I do not own one, but i have held one and I think they look and feel great and perfect for what you want it for. Its lightweight, 7 or 8 rounds, nice looking, feels really comfortable in my small hand and most important, its a Smith & Wesson:D If you have the $, buy it, if you dont like it, you can sell it on here for just about what you paid. I really want one but cant afford it yet. I was thinking of buying one when i get my firearms permit. I like how light it is, i dont care if it has snap to it. I know opinion are great to hear, but every person is different. To some, the only good gun is a $2k 1911 and to others a $300 sigma is perfect. To each his own and if you are asking for advice on this and appear to be wanting to hear good things about the Nightguard, just get it. You wont regret a Smith&Wesson revolver ever. They are the best out there! Thats my opinion. If i happen to get one before you did, i will let you know, so you can shoot it:D

supermario
02-23-2010, 9:15 PM
By the way, Martin B Retting has some. Thats where i held one.

QuarterBoreGunner
02-23-2010, 9:45 PM
Well, I have the 386 Sc/S which is essentially the same thing as the 386 NG; same as the 327 except on the 7 shot L-frame, not the 8 shot N-frame.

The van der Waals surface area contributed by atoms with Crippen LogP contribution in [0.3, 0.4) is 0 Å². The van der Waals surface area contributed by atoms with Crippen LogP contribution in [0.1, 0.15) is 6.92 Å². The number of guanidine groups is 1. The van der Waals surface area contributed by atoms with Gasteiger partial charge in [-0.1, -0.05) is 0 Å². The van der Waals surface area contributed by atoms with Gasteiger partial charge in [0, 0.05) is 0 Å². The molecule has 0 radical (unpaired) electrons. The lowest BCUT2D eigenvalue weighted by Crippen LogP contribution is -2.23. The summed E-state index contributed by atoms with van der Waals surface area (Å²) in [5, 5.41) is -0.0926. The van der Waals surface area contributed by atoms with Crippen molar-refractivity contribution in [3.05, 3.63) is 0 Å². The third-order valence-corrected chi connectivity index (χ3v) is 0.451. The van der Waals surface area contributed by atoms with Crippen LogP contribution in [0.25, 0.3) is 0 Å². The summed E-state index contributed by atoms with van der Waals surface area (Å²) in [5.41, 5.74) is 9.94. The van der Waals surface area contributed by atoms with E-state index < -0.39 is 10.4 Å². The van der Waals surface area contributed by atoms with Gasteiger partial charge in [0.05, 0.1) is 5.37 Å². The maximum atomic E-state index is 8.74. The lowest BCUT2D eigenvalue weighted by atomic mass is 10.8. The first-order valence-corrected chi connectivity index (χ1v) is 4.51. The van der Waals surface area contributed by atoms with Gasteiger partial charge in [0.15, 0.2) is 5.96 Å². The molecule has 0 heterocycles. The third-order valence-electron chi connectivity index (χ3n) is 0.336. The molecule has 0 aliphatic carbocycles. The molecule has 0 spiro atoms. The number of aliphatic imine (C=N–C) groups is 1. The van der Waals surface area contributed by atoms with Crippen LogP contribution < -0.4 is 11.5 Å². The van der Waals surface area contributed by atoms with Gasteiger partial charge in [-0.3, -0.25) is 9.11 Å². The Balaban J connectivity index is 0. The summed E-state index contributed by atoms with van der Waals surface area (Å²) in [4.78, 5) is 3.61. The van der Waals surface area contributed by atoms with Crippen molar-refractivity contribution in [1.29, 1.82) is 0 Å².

That being said, it carries very well, is a pleasure to shoot with .38s and can be a handfull with full house .357 Mags... no problems with the piece at all; I love mine.

I actually changed out the rear sight to the Cylinder & Slide Extreme Duty rear the same as the NightGuard, likewise the front to an XS Big Dot and added Pachmayer grips, so it's a home brew 386 Nightguard.

Of course I did all this *before* Smith & Wesson came out with the Nightguard series... razza frazza.

willbuyone
02-24-2010, 8:20 AM
I have the 386 NG 7 shot L frame. This is my fav handgun.
It is loads of fun to shoot! I like the all black look. It has a
very high cool factor. I put Crimson Trace Laser grips on mine
they are a perfect fit for this piece!

I also have S&W 327 PD this is an 8 shot N frame with 4"
barrel and full size Houge grips. It is 24.3 oz and I think it
would make a great trail gun. It shoots full house 357 mags
with ease.

insin
02-24-2010, 9:18 PM
I have the 386 NG 7 shot L frame. This is my fav handgun.
It is loads of fun to shoot! I like the all black look. It has a
very high cool factor. I put Crimson Trace Laser grips on mine
they are a perfect fit for this piece!

Thanks for the reply with some first hand experience with this handgun. Blackness definitely does it for me, BUT sometimes that chrome model 686 calls out to me.

I'm still leaning toward to Night Guard series.

Miltiades
02-25-2010, 4:29 AM
Blackness definitely does it for me, BUT sometimes that chrome model 686 calls out to me.

The model 686 is stainless steel, and not chrome plated.

insin
02-25-2010, 8:43 AM
The model 686 is stainless steel, and not chrome plated.

You are correct. That was a mis-wording on my part.

insin
03-01-2010, 11:35 PM
Any others prefer the black light weight (airlite/nightguard series) vs 686 in Stainless?

I think the lightness of the NightGuard series weapons would be lite in weight especially when using full .357 loads. Followup shots I figure would be slightly hampered due to the slight difference in gun weight to the S/S of a 686?